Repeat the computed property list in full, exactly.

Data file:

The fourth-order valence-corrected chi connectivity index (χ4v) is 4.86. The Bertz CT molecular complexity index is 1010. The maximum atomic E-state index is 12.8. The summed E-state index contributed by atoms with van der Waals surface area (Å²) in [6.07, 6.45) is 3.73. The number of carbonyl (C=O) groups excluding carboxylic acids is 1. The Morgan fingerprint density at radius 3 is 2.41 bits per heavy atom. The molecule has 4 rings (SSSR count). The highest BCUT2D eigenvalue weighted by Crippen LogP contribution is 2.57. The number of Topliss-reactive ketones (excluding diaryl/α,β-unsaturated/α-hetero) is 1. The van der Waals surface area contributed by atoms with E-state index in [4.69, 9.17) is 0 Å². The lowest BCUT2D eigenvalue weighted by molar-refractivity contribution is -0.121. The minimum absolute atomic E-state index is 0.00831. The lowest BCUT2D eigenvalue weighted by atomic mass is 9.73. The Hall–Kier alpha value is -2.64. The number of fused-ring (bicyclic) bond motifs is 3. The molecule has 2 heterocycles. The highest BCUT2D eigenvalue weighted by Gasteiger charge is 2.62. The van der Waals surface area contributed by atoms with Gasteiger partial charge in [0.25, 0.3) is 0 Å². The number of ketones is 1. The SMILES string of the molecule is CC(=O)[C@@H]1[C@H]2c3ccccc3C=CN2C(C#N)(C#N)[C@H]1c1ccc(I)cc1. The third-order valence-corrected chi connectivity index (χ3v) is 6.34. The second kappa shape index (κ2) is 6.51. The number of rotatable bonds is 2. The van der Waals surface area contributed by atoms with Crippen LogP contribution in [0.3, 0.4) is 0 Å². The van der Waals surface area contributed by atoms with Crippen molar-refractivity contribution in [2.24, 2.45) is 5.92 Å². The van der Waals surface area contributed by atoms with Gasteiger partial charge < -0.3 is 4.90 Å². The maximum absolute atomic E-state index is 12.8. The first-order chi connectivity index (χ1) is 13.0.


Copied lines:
The fourth-order valence-corrected chi connectivity index (χ4v) is 4.86. The Bertz CT molecular complexity index is 1010. The maximum atomic E-state index is 12.8. The summed E-state index contributed by atoms with van der Waals surface area (Å²) in [6.07, 6.45) is 3.73. The number of carbonyl (C=O) groups excluding carboxylic acids is 1. The Morgan fingerprint density at radius 3 is 2.41 bits per heavy atom. The molecule has 4 rings (SSSR count). The highest BCUT2D eigenvalue weighted by Crippen LogP contribution is 2.57. The number of Topliss-reactive ketones (excluding diaryl/α,β-unsaturated/α-hetero) is 1. The van der Waals surface area contributed by atoms with E-state index in [4.69, 9.17) is 0 Å². The lowest BCUT2D eigenvalue weighted by molar-refractivity contribution is -0.121. The minimum absolute atomic E-state index is 0.00831. The lowest BCUT2D eigenvalue weighted by atomic mass is 9.73. The Hall–Kier alpha value is -2.64. The number of fused-ring (bicyclic) bond motifs is 3. The molecule has 2 heterocycles. The highest BCUT2D eigenvalue weighted by Gasteiger charge is 2.62. The van der Waals surface area contributed by atoms with Gasteiger partial charge in [0.25, 0.3) is 0 Å². The number of ketones is 1. The SMILES string of the molecule is CC(=O)[C@@H]1[C@H]2c3ccccc3C=CN2C(C#N)(C#N)[C@H]1c1ccc(I)cc1. The third-order valence-corrected chi connectivity index (χ3v) is 6.34. The second kappa shape index (κ2) is 6.51. The number of rotatable bonds is 2. The van der Waals surface area contributed by atoms with Crippen LogP contribution in [0.3, 0.4) is 0 Å². The van der Waals surface area contributed by atoms with Crippen molar-refractivity contribution in [2.24, 2.45) is 5.92 Å². The van der Waals surface area contributed by atoms with Gasteiger partial charge < -0.3 is 4.90 Å². The maximum absolute atomic E-state index is 12.8. The first-order chi connectivity index (χ1) is 13.0.